Hong Kong, Greenpeace turn the spotlight on ocean pollution

Created by DDB Group Hong Kong in partnership with Greenpeace, Seabed has been designed to open people’s eyes to the reality of the state of our oceans due to plastic pollution – effectively asking the public to sleep in the ‘bed’ they’ve made.

The seemingly luxurious Seabed with ocean blue bedding may appear inviting at first – but what lies underneath the duvet is shocking: a mattress made from real ocean trash found locally, mostly plastic items used in our daily lives.

Research suggests that up to 12.7 million metric tons of plastic waste enters the oceans every year. According to a study published by Greenpeace in Hong Kong, the city alone flushes 48,000 pieces of plastic out of Tolo Harbour daily.

Gathered by a Greenpeace volunteer in Sai Kung, Hong Kong – an area famous for its pristine beaches – the waste includes mostly single-use plastic from food containers and personal use, reflecting the reality that the onus to solve the problem is on every stakeholder of society.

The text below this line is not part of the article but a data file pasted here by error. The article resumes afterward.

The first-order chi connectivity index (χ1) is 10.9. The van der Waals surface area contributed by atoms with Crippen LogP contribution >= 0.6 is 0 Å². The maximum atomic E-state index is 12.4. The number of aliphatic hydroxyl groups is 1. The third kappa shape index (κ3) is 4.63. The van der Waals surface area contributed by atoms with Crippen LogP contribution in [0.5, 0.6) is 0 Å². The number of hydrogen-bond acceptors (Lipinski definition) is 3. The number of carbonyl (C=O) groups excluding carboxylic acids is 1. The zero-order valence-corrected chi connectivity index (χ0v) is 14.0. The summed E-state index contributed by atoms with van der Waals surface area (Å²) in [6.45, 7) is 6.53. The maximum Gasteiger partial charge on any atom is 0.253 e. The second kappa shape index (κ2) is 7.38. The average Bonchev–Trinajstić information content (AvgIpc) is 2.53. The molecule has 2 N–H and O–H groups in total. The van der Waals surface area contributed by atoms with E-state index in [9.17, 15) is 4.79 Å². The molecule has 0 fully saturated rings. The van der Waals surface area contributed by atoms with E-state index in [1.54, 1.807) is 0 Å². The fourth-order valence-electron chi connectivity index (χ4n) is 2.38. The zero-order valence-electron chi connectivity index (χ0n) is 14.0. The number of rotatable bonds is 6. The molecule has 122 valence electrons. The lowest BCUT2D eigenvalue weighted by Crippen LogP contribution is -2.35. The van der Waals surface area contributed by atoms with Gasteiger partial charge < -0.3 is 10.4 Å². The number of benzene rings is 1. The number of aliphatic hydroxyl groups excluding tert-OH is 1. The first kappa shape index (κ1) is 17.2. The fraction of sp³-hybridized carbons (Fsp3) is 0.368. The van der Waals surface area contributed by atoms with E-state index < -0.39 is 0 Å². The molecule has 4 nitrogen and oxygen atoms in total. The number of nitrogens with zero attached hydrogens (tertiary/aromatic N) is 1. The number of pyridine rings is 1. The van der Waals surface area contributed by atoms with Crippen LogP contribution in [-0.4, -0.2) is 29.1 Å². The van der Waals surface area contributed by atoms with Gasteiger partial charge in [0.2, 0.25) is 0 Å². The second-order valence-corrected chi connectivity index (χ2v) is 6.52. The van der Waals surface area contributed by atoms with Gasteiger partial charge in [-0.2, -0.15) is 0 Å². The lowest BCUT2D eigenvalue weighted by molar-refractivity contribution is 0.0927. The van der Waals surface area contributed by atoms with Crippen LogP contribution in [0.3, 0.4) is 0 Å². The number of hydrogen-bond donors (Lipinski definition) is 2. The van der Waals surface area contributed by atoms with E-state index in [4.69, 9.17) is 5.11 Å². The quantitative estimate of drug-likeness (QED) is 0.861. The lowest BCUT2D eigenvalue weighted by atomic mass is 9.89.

Greenpeace and DDB hope to reveal the cruel truth beneath the stunning ocean by making the invisible visible.

Seabed is on display at The SEA OUR HOME: Artistic Exhibition for Ocean Protection Awareness at the PMQ gallery in Central District, Hong Kong until 16 July. Three local artists, Isaac Spellman, Maf Cheung, and resin artist Rolland Cheung, also participated to raise awareness of our oceans and encourage people to look beyond the ordinary.

Visitors are invited to make a personal pledge, aiming to promote widespread commitment to behavioural change for disposing of plastic.

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